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Actually COMPLETING a project
March 24, 2011 at 6:50 pm #126616
I’m currently between weeks 1 and 2 of my 4-week LSS Black Belt course, about to do my Team Launch in a couple days.
Having already had Green Belt training, but not getting certified due to having a project that fizzled,
I thought long and hard on choosing my project this time. And I believe they said that less than 10% of Army LSS projects reach completion.
I now know that to complete a DMAIC project (for certification), for successful completion the best possibilities should be:
– In your day-job work lane (you should be the owner, or a partial owner of the process – affect some positivity in your own work, at least for the first/cert project).
– A true repeating process with measurable variation and room for improvement.
So now that I have a potentially good project, what are some key points to watch for as I move through the DMAIC tollgates?
March 29, 2011 at 6:20 pm #126630
Curious, do you have a control and/or trend chart of the “measurable variation” in the current process?
March 30, 2011 at 4:57 pm #126628
Not yet, but I will have in about 2 weeks, after week two of training and beginning the Measure phase.
March 30, 2011 at 6:35 pm #126626
On success, another way of looking at it is that it should always be 100%.
DMAIC is only one template in the CPI tool kit. Assuming you want to improve an existing process, I generally start off with documenting the process via the standardize-do-study-act (SDSA) template to determine if the process is stable, e.g. control/trend chart indicates only common cause variation. I then educate the respective stakeholders on the performance of the process. If there is something they want and can change, great, we change it and see if it works. If they accept the current level of performance, that’s great too. Either way, we’ve documented the process and/or validated the SOP which usually improves efficiency. If a change was implemented, we learned what worked and what did not. The overall result is a 100% success rate in my view.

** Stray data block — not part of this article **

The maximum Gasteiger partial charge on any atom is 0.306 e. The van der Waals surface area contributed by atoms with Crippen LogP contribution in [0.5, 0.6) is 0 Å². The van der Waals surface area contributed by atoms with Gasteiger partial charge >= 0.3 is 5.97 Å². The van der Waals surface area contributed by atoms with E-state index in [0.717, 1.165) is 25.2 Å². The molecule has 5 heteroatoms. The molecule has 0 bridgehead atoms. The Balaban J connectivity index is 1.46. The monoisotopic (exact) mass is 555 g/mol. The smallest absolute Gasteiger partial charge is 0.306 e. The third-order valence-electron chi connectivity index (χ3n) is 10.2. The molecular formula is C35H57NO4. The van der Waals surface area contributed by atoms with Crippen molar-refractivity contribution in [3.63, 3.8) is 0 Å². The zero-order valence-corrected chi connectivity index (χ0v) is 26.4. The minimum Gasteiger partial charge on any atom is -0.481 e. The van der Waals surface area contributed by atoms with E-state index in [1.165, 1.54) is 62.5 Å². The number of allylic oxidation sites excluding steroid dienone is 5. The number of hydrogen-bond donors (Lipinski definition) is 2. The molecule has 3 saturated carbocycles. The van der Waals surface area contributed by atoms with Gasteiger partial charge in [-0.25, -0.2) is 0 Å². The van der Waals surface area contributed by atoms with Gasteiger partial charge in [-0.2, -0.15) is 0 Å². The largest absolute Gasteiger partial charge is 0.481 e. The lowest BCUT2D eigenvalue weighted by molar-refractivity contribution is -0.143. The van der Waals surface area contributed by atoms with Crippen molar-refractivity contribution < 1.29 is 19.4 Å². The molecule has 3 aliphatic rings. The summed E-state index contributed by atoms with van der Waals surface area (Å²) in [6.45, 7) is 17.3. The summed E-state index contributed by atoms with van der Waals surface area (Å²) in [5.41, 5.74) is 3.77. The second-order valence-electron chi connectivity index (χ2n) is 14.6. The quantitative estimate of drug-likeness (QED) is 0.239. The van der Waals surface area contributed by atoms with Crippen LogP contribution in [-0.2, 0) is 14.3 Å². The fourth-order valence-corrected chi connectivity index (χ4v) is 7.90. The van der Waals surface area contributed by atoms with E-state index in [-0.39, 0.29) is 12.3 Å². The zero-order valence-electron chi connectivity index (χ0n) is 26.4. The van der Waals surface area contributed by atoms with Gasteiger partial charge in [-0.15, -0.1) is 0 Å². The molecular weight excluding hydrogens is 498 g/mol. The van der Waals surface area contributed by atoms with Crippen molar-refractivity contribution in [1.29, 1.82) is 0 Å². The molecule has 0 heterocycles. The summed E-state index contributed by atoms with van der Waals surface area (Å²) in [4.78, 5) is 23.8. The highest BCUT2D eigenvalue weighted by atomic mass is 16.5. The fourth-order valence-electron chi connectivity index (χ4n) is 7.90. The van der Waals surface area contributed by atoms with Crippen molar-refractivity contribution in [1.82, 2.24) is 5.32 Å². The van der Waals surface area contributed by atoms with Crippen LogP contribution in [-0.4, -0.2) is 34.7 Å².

Lean is even easier. It should take around 30 – 45 minutes to get a concensus and identification of next steps from a group on the overall performance of their respective process
The challenge I’ve had over the years, is not application of the methodology and tools by whatever name, but the desire to improve. Overcoming fear seems to be the greatest barrier.
March 30, 2011 at 9:31 pm #126624
Thanx Tim, good input!
April 1, 2011 at 1:24 pm #126622
Welcome Eric, glad to help.
Been applying the CPI related technology within DoD for a few years starting with quality circles, TQM, reengineering, six sigma, lean, LSS, etc. I have a website at http://www.SuccessThroughQulty.com that I haven’t updated in awhile but provides a range of application examples.
Recently learned that my sons improvement project to improve basketball free-throw shooting is used in an MBA class. He was in grade school at the time; now works at GE.
Early in my career, I had the opportunity to attend a 4-day seminar conducted by W. Edwards Deming. In 2005, the editors of Fortune magazine recognized Deming’s work with the Japanese as among the greatest contributions in business history. Deming remarked that if he was to reduce his message to management to just a few words, it all had to do with reducing variation. If you want to have some fun, look up a few defintiions of variation.
April 28, 2011 at 8:24 pm #126620
Lots of varied definitions of variation… 😉
Deming was indeed the master. His quotes alone are a huge contribution.
Awesome that you influenced your son at a young age and he went on to excel. Rare when they actually listen, eh?
I’d love to see your son’s basketball project, and a good friend of mine is a coach. Is it online somewhere?
April 29, 2011 at 2:08 pm #126618
Yes on the basketball story … http://www.successthroughquality.com/basketball.htm
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